Is Paul Clement Trying to Throw the DOMA Case?

Reporting on Politics and Policy.
Jan. 29 2013 12:13 PM

Is Paul Clement Trying to Throw the DOMA Case?

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Paul Clement talks to the news media outside the U.S. Supreme Court on the third day of oral arguements over the constitutionality of the Affordable Care Act March 28, 2012 in Washington, DC.

Photo by Chip Somodevilla/Getty Images

Probably not — there's not enough money at stake here to make a Leopold-and-Bloom operation worth the risk. But his brief in United States v. Windsor (he's the attorney for House Republicans) is a cornucopia of unconvincing arguments. Ian Millhiser spotted this one first:

David Weigel David Weigel

David Weigel, a former Slate politics reporter, is a reporter for Bloomberg Politics

In short, gays and lesbians are one of the most influential, best-connected, best-funded, and best-organized interest groups in modern politics, and have attained more legislative victories, political power, and popular favor in less time than virtually any other group in American history.

As the saying goes, It Gets Better. Later in the decision, Clement cites one of Congress's original rationales for DOMA.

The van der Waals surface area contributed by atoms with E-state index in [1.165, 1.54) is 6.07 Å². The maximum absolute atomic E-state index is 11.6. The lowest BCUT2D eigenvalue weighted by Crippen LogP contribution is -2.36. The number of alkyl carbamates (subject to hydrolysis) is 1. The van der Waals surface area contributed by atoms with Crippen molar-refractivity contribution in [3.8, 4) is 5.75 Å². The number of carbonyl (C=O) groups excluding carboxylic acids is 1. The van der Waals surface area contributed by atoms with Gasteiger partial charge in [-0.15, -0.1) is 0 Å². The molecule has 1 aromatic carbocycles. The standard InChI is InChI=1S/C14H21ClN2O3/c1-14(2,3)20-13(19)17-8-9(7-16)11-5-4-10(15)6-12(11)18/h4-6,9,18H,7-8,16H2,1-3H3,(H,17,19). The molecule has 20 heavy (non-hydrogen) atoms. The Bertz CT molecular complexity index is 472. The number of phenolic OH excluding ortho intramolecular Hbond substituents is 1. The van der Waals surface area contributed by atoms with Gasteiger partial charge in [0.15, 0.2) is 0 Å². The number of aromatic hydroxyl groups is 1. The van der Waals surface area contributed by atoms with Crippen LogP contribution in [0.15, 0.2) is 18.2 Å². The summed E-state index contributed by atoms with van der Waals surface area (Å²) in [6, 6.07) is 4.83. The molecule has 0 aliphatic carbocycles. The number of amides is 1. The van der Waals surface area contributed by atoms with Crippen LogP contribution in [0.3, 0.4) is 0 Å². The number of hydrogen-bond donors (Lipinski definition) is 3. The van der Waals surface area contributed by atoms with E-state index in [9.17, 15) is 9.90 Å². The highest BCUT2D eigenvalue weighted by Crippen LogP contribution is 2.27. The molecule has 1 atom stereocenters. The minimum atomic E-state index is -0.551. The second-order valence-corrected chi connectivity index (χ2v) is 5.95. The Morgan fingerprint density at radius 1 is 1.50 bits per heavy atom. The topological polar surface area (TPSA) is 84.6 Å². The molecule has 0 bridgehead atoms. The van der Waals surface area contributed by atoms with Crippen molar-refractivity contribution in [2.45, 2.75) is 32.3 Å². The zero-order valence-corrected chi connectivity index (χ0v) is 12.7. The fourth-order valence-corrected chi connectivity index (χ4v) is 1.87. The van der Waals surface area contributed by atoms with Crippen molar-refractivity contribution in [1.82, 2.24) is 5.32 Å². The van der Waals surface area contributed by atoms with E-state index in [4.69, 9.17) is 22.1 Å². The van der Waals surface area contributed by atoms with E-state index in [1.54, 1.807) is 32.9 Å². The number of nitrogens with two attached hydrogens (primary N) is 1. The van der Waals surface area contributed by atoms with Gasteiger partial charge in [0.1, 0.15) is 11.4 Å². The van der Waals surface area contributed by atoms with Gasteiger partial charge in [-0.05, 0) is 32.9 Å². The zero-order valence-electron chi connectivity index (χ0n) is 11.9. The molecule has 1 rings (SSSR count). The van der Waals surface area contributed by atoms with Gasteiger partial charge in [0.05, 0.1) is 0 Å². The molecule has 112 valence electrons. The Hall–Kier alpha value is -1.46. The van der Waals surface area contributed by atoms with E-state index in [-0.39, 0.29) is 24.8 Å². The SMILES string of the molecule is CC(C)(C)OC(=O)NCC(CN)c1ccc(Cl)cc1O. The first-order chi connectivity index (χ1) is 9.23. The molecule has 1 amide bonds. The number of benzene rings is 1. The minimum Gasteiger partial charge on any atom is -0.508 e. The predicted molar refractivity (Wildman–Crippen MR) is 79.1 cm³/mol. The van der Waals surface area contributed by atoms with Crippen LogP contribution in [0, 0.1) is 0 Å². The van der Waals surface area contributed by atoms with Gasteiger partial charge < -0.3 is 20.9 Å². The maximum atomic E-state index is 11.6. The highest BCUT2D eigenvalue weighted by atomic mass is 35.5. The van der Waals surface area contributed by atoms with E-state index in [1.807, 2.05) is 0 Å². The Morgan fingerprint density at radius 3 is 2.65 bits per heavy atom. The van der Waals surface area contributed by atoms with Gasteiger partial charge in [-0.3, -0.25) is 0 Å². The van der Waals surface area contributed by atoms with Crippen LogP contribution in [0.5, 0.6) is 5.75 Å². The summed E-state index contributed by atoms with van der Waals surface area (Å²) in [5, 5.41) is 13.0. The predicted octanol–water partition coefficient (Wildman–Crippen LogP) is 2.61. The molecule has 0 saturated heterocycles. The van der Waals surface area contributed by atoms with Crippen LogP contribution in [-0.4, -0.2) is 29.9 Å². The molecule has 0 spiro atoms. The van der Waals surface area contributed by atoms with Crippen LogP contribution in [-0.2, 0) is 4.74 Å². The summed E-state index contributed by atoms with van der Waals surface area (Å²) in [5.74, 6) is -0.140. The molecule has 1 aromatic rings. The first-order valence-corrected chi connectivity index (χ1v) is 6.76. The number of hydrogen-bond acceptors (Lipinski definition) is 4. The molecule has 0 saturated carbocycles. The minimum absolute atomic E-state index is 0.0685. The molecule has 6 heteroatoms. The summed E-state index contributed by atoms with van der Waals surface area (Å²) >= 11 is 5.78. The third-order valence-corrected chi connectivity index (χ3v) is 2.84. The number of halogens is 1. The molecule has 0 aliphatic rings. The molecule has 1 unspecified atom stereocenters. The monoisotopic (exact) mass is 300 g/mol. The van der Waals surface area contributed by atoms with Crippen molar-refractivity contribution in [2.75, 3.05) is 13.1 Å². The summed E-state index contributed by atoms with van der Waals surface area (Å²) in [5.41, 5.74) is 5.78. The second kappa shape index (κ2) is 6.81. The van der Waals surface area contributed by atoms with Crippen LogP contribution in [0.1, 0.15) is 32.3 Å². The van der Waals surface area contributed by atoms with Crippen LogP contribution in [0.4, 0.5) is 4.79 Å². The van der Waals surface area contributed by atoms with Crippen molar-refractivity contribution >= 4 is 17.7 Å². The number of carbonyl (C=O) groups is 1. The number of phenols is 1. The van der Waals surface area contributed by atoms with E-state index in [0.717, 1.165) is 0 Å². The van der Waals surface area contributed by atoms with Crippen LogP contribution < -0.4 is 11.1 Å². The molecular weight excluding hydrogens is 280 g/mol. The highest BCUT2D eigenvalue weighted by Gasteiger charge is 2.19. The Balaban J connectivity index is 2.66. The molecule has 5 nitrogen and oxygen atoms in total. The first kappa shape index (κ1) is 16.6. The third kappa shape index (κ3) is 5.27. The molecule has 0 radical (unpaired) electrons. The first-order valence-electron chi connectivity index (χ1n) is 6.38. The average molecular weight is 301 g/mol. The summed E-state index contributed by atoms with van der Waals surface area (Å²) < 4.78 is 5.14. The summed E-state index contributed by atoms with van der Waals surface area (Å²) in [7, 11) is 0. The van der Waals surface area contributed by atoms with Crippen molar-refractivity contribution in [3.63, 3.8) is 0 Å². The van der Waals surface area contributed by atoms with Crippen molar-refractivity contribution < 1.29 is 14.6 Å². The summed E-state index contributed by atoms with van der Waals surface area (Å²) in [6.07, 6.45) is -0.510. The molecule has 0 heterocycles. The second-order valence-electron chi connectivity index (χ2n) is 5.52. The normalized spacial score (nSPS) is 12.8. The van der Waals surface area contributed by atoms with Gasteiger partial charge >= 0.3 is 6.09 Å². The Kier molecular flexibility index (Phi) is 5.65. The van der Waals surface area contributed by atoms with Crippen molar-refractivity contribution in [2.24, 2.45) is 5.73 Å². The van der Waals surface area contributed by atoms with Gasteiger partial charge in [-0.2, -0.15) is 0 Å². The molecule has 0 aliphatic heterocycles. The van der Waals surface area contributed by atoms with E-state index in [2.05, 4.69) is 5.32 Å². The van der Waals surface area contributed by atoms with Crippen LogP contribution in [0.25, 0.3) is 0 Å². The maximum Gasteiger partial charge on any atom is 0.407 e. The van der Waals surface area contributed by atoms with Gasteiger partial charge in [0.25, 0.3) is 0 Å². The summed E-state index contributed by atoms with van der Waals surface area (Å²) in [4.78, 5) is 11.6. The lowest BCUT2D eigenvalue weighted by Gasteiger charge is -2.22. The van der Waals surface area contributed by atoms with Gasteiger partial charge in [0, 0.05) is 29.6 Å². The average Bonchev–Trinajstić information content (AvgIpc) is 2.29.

Congress recognized the basic biological fact that only a man and a woman can beget a child together without advance planning, which means that opposite-sex couples have a unique tendency to produce unplanned and unintended offspring.  Congress sought to encourage the raising of such children by both their biological parents in a stable family structure.
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That's what Congress said. Clement takes it further.

It is no exaggeration to say that the institution of marriage was a direct response to the unique tendency of opposite-sex relationships to produce unplanned and unintended offspring. Although much has changed over the years, the biological fact that opposite-sex relationships have a unique tendency to produce unplanned and unintended offspring has not.  While medical advances, and the amendment of adoption laws through the democratic process, have made it possible for same-sex couples to raise children, substantial advance planning is required. Only opposite-sex relationships have the tendency to produce children without such advance planning (indeed, especially without advance planning). 

Clement does not specify what "advance planning" means. But one of the ways gay couples find children to raise is by adopting them — adopting children who are the unintended product of opposite-sex relationships. In all seriousness, did no one proofread this?

David Weigel, a former Slate politics reporter, is a reporter for Bloomberg Politics

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